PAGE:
Brightly painted, with white and black/brown horizontal stripes, the base-tan Carnegie Plateosaurus took these Dinosaur toys to a whole new level. Standing twice as tall, at five inches, as the earlier Marx and MPC Plateosaurus Dinosaur toys these also greatly out-weighed those long out-of-production figures at two & three-eighths ounces (2.375 oz, 66 gms)- approximately ten times as much, in fact.
Their introduction in 1994 as part of the Carnegie Collection provided the world of Dinosaur toys with a new and not entirely innocuous herbivore. Looking closely (Below) at this
fellow's face presents us with an expressive, even attitudinal Dinosaur toys figure. The detailing on this guy is really superb as can be readily seen.
The detail of the Carnegie Plateosaurus' skin (Right) is neither the random cross-hatching nor stippling of earlier figures but rather a pattern that is consistent throughout the entire figure. If there is a fault here at all it is that the hips are quite small and the upper legs are under developed, just sort of stuck onto the lower torso. They look like the legs belong to a smaller creature. On the other hand the detailing at the attachment points is well done and the detail of the lower legs is quite good. (Below)
(Above- Detail of Right side)
Unfortunately the fore paws lack the detail and realism of the feet. (below, left and right) The "fingers" are quite stubby and the long "thumb" claw is totally lacking while the "pinky" finger is of the same length as the others. Interestingly enough the Plateosaurus' hand was similar to our own.
(Palm left, back of "hand"- right)
(The Carnegie Plateosaurus faces down a pack of Carnegie Dilophosaurs)
Looking down (Above & Below) we see a very nicely proportioned and well sculpted Dinosaur toy. Those narrow hips and hypertrophied upper thighs, due to the manner in which they are melded into the main body, really
look a lot better than a truly close examination would suggest.
The belly (Below) has the Carnegie Collection, Safari Ltd. imprint, as well as the year of initial production, 1994. This is considered to a "museum quality" model, as is the entire Carnegie Collection (opens new window).
Unfortunately for the updated (in 1996) Carnegie Plateosaurus Dinosaur toys the Carnegie Tyrannosaurus Rex was updated at the same time and, as can be seen below a single Carnegie Tyrannosaurus Rex gets to chase while
a pair get to picnic....(Below)
This verifiable vegetarian is eight and three-quarters inches (8.75", 22.3cms) in length. Nominally 1/40 scale (as are all the Carnegie Dinosaurs) these are pretty right-on. I find it to be 1/41 scale at thirty-feet for an adult. I consider that well within measurement error and Dinosaur size differences.
Anyone seriously collecting Dinosaur toys will consider the Carnegie Plateosaurus as an indispensable member of his or her herd of herbivores. Representing one of the earliest "Dinosaur sized" Dinosaurs this Prosauropod was in a direct line with what became the largest of the Dinosaurs, the Sauropods themselves. (Such as the Apatosaurus, the Diplodocus,Cetiosaurus and others.
(Below, detail of left side)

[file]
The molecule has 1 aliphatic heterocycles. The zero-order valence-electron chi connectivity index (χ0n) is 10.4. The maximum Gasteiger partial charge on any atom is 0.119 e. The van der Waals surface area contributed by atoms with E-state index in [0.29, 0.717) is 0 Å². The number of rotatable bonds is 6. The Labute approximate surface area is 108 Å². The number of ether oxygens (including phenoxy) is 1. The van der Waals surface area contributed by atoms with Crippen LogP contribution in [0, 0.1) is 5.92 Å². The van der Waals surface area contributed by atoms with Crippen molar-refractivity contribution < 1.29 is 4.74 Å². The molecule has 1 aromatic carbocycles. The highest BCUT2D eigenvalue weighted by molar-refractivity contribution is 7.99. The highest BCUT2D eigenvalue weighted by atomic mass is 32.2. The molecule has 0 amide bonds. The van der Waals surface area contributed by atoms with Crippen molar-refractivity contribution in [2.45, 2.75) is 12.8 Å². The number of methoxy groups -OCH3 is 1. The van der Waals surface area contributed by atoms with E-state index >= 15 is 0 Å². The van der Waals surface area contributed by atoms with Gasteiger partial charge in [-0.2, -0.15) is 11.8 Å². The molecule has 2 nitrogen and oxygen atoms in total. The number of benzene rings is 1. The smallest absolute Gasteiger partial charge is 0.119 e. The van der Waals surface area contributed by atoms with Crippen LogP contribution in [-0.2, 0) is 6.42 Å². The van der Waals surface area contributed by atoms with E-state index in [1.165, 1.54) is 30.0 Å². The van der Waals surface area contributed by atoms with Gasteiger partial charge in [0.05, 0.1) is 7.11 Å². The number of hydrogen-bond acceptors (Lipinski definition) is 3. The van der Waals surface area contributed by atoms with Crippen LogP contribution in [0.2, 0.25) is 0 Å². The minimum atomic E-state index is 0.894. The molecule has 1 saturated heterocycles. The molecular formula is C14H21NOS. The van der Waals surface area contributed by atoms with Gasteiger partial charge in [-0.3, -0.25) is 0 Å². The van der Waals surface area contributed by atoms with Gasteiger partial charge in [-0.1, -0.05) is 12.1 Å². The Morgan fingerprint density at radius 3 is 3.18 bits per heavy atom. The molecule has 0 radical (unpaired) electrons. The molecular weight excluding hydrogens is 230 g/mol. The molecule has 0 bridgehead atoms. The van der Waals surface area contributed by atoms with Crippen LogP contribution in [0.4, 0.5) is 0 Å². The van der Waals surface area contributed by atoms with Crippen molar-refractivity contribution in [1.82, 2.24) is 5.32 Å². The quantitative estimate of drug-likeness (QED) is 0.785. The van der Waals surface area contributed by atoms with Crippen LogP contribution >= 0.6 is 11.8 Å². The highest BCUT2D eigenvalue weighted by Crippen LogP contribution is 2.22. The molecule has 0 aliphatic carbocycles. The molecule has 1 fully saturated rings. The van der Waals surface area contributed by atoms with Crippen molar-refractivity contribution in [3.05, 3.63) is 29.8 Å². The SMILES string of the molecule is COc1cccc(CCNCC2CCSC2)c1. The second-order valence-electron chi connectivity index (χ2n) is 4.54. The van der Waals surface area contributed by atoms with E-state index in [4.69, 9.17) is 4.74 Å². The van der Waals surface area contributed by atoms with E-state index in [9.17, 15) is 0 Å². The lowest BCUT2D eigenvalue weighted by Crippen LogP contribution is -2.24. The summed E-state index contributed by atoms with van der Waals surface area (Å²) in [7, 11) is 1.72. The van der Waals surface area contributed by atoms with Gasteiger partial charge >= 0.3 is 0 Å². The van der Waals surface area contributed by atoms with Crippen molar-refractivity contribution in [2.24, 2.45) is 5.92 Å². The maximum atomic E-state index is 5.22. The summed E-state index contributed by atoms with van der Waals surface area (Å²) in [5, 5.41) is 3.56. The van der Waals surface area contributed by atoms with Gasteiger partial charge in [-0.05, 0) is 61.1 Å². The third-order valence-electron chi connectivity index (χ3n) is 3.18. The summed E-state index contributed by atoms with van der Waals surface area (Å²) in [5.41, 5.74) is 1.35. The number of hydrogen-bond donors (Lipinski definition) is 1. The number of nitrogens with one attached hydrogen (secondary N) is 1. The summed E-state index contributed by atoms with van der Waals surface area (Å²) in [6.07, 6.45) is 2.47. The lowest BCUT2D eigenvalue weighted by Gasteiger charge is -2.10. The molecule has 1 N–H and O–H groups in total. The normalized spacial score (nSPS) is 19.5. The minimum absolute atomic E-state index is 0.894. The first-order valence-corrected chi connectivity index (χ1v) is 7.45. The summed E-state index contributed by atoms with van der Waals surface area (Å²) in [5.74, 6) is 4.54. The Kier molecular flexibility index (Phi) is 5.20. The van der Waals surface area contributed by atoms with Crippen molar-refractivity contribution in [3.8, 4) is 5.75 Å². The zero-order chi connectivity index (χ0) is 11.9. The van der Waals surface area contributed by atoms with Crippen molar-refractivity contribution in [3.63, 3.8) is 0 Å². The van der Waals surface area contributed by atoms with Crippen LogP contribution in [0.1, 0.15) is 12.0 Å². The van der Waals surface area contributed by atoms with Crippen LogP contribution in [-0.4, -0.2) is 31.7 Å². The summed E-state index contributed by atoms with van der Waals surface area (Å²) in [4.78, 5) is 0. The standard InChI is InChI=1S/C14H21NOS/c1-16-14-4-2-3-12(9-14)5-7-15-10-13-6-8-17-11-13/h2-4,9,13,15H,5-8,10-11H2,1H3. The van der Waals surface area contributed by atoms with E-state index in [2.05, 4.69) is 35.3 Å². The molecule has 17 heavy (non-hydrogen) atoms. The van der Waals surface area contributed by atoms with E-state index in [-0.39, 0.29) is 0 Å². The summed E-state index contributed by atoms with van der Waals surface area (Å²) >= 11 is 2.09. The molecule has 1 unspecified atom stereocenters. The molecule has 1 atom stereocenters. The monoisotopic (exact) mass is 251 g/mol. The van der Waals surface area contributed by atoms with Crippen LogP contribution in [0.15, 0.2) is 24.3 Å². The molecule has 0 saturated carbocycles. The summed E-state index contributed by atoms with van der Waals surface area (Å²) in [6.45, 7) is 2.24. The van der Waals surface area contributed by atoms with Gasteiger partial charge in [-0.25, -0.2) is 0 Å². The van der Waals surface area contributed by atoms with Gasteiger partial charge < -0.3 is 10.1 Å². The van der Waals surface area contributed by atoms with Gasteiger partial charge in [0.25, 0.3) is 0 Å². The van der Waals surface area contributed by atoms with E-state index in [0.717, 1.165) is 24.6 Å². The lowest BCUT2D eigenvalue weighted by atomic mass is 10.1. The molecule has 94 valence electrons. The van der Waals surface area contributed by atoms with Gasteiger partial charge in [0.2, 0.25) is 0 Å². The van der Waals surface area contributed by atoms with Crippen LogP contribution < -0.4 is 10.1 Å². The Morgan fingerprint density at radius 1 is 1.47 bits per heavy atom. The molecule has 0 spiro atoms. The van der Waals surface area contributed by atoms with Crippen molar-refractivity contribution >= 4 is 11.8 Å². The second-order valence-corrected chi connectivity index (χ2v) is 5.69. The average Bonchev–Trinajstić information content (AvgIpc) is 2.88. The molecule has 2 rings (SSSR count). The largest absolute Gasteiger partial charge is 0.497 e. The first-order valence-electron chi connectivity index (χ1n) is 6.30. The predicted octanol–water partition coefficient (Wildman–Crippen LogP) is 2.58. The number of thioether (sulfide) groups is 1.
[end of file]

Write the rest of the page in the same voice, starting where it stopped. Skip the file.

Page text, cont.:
According to Safari Ltd., (opens new window) the manufacturer of the Carnegie Collection these Carnegie Plateosaurus are "discontinued." Now whether that means out-of-production forever (like the Deinonychus) or simply pulled for a makeover is unknown. The only fixes necessary are to the upper legs and the forepaws anyway. It is quite a good model if not up to the standards of the newest Safari figures, but then it is fifteen years older. It is quite collectable if not quite a collectible in its own right. While I needed these two for the page my beloved wife, DinoWoman, thinks they are really cute. That's good enough for me.
(The 2009 Safari Postosuchus pops out of ambush....))
As for taste these are non-toxic as far as anyone can tell and may be chewed on but that would be a terrible waste of perfectly good Dinosaur toys. Let the Tyrannosaurs,Allosaurus and the new (2009 Dinosaur Toy of the Year) Safari Ltd. Postosuchus (A Triassic Apex Predator, BTW) do the
(Our Plateosaurus pair do a quick pirhouette and take off....) chowing down. If and when they can. Despite its extreme 'good looks' the only good look the Postosauchus seems to be getting is at the back-end of the Plateosaurs....
(As the Carnegie Plateosaurus pull away we see why the Postosuchus was an evolutionary dead-end while the re-productive Plateosaurus proved the progenitor of gigantic, terrible, lizards.)
If you decide that you want one (or more) of these you shouldn't find any trouble in garnering your own. There are several for sale on eBay and more, I suspect, all over the web. Average price seems to be $7.50 and up. You might even find some as part of a "lot" of Dinosaur toys and get it for a much lower price along with other Dinosaurs.
(Sometimes it's just better to get away from it all....)
Over all I would say that this is a pretty realistic and fairly attractive figure that certainly won't embarrass you on a date, dinner or at the movies. Given its size you can probably get it in at the "under six" discount. It fits in scalewise with most of the other major manufacturers Dinosaur toys and will be a welcome addition to your Dino-Toy Box.
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